Evocation of the missing ones
This exhibition has the merit to approach the doll not only through the more expected and familiar angle of a toy for children, but as a cultural testimony through times and cultures, as well as a subject/object in contemporary artworks. One can however consider that very few artists today (and I make a distinction between “artists” and “doll artists”) can claim a genuine work on the doll as an exploration rather than as a punctual or accessory theme. An acknowledged reference in this domain, Hans Bellmer is far from being the most representative of this interest in the subject, which has attracted, as soon as the early 20th-century, many different artists from different backgrounds and cultures. One thinks of the early works by constructivist artists Oskar Schlemmer and Malevitch, to Marie Vassilieff, a cubist artist which was supported by Paul Poiret (for which she designed the perfume bottle “Arlequinade”), creator of original dolls (see BillyBoy* article in DOLLS magazine, October 1993). There was also Sasha Morgenthaler wife of painter Ernst Morgenthaler and close friend to sculptor Karl Geiser who encouraged her in doll creating. Sasha Morgenthaler invented a style of dolls for children of an incredible modernity, working on the aesthetic and pedagogic aspect, her doll boxes were designed by Bauhaus artist Max Bill and she can be considered the first doll maker to make a Bauhaus-type doll. For BillyBoy*, Sasha dolls are the most beautiful dolls ever created for children. There is a charming house - now a museum, in Zurich which displays Sasha Morgenthaler’s studio dolls, but also some examples of her wonderful animal creations and drawings.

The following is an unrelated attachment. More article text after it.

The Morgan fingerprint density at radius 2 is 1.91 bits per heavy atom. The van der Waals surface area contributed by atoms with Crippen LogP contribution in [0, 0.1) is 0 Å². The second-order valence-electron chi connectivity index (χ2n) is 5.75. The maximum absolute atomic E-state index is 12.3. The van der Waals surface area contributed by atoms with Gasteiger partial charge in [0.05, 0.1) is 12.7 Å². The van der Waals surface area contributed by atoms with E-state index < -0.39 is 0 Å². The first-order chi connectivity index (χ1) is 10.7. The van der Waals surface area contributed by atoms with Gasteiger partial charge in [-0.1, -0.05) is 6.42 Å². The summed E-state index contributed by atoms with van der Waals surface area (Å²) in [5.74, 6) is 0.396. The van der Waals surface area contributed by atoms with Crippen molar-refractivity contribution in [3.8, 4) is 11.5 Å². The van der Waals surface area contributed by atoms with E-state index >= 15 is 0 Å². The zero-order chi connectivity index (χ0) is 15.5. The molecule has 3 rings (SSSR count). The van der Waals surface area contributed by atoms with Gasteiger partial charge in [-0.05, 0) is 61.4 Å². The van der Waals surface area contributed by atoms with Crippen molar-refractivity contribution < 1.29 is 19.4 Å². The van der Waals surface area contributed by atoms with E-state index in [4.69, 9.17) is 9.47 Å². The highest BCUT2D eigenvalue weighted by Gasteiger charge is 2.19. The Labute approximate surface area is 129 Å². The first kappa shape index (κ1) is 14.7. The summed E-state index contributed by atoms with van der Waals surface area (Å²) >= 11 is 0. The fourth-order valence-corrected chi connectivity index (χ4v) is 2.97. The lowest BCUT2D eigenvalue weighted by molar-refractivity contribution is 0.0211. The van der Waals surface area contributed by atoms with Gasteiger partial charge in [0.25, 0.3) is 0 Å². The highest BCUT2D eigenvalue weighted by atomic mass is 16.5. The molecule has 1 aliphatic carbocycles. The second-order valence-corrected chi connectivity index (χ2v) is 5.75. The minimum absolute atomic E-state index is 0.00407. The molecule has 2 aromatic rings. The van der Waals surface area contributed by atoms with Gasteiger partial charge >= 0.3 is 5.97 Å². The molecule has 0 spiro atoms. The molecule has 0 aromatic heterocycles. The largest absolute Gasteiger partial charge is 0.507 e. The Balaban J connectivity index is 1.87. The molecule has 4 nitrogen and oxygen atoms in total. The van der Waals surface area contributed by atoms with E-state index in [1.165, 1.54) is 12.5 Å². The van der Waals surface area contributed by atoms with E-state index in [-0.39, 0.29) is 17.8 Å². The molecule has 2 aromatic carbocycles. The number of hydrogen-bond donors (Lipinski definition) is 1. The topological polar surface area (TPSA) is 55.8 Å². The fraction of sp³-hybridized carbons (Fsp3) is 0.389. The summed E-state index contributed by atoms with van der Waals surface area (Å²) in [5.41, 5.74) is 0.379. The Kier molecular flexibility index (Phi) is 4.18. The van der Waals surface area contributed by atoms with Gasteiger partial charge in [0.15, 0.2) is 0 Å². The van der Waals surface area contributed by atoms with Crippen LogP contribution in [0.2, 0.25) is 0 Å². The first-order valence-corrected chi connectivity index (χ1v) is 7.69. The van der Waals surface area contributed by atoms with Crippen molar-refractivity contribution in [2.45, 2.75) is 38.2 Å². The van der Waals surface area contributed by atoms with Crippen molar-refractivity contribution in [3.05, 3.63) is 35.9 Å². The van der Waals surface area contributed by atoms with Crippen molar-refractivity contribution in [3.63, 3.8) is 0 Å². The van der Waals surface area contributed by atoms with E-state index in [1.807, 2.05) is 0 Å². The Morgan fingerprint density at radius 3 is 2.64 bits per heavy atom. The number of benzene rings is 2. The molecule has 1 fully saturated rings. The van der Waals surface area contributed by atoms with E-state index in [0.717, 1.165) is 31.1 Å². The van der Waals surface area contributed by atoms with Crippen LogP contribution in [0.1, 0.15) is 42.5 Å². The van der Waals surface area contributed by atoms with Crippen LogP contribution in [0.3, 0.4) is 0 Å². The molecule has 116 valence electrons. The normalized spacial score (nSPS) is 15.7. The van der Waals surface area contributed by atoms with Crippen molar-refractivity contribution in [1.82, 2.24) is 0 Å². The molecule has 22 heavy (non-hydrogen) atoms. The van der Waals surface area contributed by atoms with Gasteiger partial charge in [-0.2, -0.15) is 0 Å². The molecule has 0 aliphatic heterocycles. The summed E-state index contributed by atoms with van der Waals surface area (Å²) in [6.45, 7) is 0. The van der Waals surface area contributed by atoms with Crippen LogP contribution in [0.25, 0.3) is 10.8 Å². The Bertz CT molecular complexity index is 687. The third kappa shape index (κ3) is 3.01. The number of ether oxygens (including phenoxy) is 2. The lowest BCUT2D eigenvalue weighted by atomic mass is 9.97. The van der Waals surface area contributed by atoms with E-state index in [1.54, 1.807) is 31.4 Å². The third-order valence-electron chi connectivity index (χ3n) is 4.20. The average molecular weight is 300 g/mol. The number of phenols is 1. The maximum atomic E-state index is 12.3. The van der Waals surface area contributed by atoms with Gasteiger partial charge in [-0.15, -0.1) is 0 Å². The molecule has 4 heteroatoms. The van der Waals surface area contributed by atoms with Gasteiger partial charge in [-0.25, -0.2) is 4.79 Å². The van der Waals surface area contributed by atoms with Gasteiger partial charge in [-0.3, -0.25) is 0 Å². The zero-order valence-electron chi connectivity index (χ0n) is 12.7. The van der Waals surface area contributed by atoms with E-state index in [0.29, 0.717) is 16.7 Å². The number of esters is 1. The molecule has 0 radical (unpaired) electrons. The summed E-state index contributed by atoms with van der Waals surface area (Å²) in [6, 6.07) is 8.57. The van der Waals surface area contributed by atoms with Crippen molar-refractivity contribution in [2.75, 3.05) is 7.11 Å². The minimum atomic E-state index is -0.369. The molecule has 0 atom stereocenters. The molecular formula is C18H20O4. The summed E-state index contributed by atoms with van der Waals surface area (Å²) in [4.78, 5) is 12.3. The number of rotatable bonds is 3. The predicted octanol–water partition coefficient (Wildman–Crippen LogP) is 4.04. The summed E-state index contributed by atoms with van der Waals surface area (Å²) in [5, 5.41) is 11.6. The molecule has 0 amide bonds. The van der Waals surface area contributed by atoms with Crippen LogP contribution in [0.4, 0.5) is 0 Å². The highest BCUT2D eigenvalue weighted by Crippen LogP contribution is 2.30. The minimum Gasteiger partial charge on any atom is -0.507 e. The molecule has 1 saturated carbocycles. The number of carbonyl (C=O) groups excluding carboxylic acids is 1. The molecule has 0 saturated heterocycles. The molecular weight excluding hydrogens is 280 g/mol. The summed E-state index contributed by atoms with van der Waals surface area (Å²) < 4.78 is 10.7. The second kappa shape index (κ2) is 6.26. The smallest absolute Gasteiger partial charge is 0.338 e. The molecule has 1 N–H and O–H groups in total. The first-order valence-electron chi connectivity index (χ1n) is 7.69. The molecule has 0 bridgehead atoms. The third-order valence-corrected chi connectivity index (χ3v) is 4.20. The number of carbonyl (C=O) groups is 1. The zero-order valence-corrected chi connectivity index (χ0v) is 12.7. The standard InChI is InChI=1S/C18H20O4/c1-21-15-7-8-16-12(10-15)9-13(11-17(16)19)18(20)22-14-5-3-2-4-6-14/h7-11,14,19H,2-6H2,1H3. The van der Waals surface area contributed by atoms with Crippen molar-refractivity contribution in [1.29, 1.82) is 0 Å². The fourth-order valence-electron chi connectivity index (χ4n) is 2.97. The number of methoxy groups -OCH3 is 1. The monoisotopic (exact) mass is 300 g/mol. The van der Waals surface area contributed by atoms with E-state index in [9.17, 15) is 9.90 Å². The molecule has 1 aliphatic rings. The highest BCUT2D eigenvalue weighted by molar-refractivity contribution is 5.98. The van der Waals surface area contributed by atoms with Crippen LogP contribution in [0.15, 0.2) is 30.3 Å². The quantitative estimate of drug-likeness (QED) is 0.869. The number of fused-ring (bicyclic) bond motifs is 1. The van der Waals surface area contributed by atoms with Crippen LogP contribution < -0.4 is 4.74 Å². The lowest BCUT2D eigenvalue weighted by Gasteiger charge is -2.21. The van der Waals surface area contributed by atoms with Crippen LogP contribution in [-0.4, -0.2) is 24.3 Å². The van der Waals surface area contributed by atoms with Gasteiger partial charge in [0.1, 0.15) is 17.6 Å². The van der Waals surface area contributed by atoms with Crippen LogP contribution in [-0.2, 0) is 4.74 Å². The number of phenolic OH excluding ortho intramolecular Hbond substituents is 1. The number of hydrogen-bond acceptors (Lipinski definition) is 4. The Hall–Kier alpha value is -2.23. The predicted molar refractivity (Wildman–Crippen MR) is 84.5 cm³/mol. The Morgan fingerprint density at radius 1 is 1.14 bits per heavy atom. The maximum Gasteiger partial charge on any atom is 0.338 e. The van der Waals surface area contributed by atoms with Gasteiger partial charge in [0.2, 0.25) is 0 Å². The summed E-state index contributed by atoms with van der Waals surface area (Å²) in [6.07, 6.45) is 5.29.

One could also mention from Germany the works of Dora Petzold and Marion Kaulitz who initiated the first “artist dolls” thusly destined for adult collectors. Their creations had a great influence on more commercially-made dolls and notably those by Kathe Krüse, known for her wonderful typical German children dolls with poignant faces, lonely and aloof yet innocent. In America, one has to mention the wonderful Schoenhut dolls in the early 20th-century, then the amazing creations by Deewees Cochran, who invented the “portrait doll”. Commissioned by the elite of the time who wanted faithful three-dimensional reproductions of their children as dolls, these poetical renditions were considered as the equivalent of three-dimentional paintings. In another register, I’d like to mention the W.P.A dolls (Works Progress Administration), created under the auspices of Franklin Delano Roosevelt during the Great Depression. The project sought to instill confidence and pride by providing temporary jobs which taught marketable skills especially to people who had little or no job training. These dolls were offered to children in hospitals and schools.